Q: I have heard that some midwives and doctors place the baby skin to skin with the mother right after delivery. Do you do this, and what are the benefits to the mom and baby?
It is our usual practice to place the newborn skin to skin with mom right after birth. The baby will normally be dried off and placed under the mother’s gown against her bare chest or abdomen (depending on how long the umbilical cord is, and whether it has been cut yet). Once cord pulsation ceases and the cord is cut baby can be moved higher up on mom’s chest so eye contact can be made. Many studies have been done that show the long and short term benefits of skin to skin care at birth. Babies who have skin to skin contact are much more likely to have a normal, stable temperature, while babies who are wrapped in blankets or placed under heating lamps have trouble with temperature regulation. Skin to skin contact has been shown to help regulate baby’s heartbeat, blood pressure and respirations as well. Blood sugars are consistently higher when baby is placed skin to skin, which decreases the chance of having supplementary feedings recommended.
Skin to skin care at birth leads to a much higher rate of breastfeeding success, including latching on, latching well, and exclusive breastfeeding for a longer period of time. Skin to skin also decreases the “stress hormones” that can occur in both mom and baby, leading to less crying in the baby, and a calm, happy, relaxed mother, facilitating mother/baby bonding. Another benefit of this practice for the newborn is colonization with the mother’s bacteria. When baby is right on mom’s chest, s/he will be exposed to the mother’s bacteria, rather than the hospital bacteria or the nurse’s bacteria. This is important for the development of the baby’s immune system as well as for prevention of allergies. Finally, skin to skin care at birth promotes optimal brain development…..
After the baby is born, it is the baby nurse’s responsibility to make sure that baby’s temperature, heart rate and respirations are normal and to do routine tasks such as weighing and measuring the baby and giving baby medications. These things can either be done while baby is skin to skin, or delayed until the baby is one hour post birth. The baby’s weight will not change that quickly!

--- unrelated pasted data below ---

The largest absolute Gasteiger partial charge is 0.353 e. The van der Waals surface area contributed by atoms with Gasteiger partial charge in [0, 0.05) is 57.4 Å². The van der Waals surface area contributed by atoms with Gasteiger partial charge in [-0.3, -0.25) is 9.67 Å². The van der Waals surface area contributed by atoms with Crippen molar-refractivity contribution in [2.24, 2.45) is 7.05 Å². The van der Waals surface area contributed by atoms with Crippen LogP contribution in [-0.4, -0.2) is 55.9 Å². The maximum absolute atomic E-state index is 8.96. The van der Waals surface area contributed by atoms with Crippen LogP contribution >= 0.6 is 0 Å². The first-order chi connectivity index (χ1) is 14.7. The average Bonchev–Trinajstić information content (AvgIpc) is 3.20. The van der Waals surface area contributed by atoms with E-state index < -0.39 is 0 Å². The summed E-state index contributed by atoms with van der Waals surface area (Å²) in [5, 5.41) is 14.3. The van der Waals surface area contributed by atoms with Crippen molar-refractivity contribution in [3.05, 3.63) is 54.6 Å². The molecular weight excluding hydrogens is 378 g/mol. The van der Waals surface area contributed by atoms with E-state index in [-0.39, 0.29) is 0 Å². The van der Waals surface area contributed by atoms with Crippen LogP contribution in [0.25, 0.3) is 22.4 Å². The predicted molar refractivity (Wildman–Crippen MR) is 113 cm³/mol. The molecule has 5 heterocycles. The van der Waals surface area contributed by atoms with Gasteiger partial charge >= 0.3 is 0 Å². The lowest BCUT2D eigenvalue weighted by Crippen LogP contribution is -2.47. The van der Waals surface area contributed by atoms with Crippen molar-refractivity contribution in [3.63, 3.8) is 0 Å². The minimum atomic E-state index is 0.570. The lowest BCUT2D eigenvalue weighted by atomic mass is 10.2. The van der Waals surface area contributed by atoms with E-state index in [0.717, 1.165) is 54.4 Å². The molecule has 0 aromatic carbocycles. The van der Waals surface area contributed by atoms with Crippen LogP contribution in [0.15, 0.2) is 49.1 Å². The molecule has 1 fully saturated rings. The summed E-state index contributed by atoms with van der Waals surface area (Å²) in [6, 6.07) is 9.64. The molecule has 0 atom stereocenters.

There may be cases when skin to skin care may not be possible, or may be delayed. If a cesarean section occurs, it may be possible to do skin to skin care, but if not, the baby may be placed skin to skin with the father or other relative. The same holds true in the case that the mother has an emergency after vaginal birth and is unable to do immediate skin to skin care. In the event of a baby having to be cared for in the Neonatal Intensive Care Unit (NICU), immediate skin to skin care may not be possible but parents will be able to visit the baby and usually will be able to do some skin to skin care in the NICU. It can be devastating to have your baby separated from you, but those moments of skin to skin are healing and will help your baby improve more quickly (and go home with you faster).
Because the benefits of skin to skin care are so well documented, many organizations advocate for this as a standard of care at delivery. These organizations include the World Health Organization, the American College of Nurse Midwives, the American College of Obstetricians and Gynecologists, and the American Academy of Pediatricians, among others.
Baby should ideally be skin to skin for the first hour, which is often called the “golden hour” or the “sacred hour” and then periodically as much as is practical during the first 24 hours. Dad can share in this as well. Of course, having your baby skin to skin right after birth will be a great reward for all the hard work you went through during labor and birth! Continue skin to skin when you go home as well; it will continue to facilitate bonding and breastfeeding.